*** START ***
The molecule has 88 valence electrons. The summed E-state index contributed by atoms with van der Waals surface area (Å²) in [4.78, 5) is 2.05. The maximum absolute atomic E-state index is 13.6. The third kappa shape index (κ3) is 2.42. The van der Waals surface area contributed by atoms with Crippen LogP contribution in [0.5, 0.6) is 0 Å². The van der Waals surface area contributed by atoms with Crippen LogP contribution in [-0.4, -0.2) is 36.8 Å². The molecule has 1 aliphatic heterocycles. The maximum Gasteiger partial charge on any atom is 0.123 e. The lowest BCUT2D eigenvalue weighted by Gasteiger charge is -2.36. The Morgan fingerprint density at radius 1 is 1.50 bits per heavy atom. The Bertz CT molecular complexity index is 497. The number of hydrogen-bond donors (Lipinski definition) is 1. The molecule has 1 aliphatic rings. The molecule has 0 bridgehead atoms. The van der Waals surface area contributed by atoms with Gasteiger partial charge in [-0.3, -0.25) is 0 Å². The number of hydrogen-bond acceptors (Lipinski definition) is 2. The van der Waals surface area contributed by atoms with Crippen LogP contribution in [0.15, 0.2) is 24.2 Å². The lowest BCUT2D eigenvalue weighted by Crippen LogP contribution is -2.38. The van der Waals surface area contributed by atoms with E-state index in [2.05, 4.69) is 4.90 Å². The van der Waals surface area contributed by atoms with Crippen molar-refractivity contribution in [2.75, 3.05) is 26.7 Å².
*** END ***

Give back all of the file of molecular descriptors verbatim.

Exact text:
The molecule has 88 valence electrons. The summed E-state index contributed by atoms with van der Waals surface area (Å²) in [4.78, 5) is 2.05. The maximum absolute atomic E-state index is 13.6. The third kappa shape index (κ3) is 2.42. The van der Waals surface area contributed by atoms with Crippen LogP contribution in [0.5, 0.6) is 0 Å². The van der Waals surface area contributed by atoms with Crippen LogP contribution in [-0.4, -0.2) is 36.8 Å². The molecule has 1 aliphatic heterocycles. The maximum Gasteiger partial charge on any atom is 0.123 e. The lowest BCUT2D eigenvalue weighted by Gasteiger charge is -2.36. The Morgan fingerprint density at radius 1 is 1.50 bits per heavy atom. The Bertz CT molecular complexity index is 497. The number of hydrogen-bond donors (Lipinski definition) is 1. The molecule has 1 aliphatic rings. The molecule has 0 bridgehead atoms. The van der Waals surface area contributed by atoms with Gasteiger partial charge in [-0.3, -0.25) is 0 Å². The number of hydrogen-bond acceptors (Lipinski definition) is 2. The van der Waals surface area contributed by atoms with Crippen LogP contribution in [0.15, 0.2) is 24.2 Å². The lowest BCUT2D eigenvalue weighted by Crippen LogP contribution is -2.38. The van der Waals surface area contributed by atoms with E-state index in [2.05, 4.69) is 4.90 Å². The van der Waals surface area contributed by atoms with Crippen molar-refractivity contribution in [2.75, 3.05) is 26.7 Å².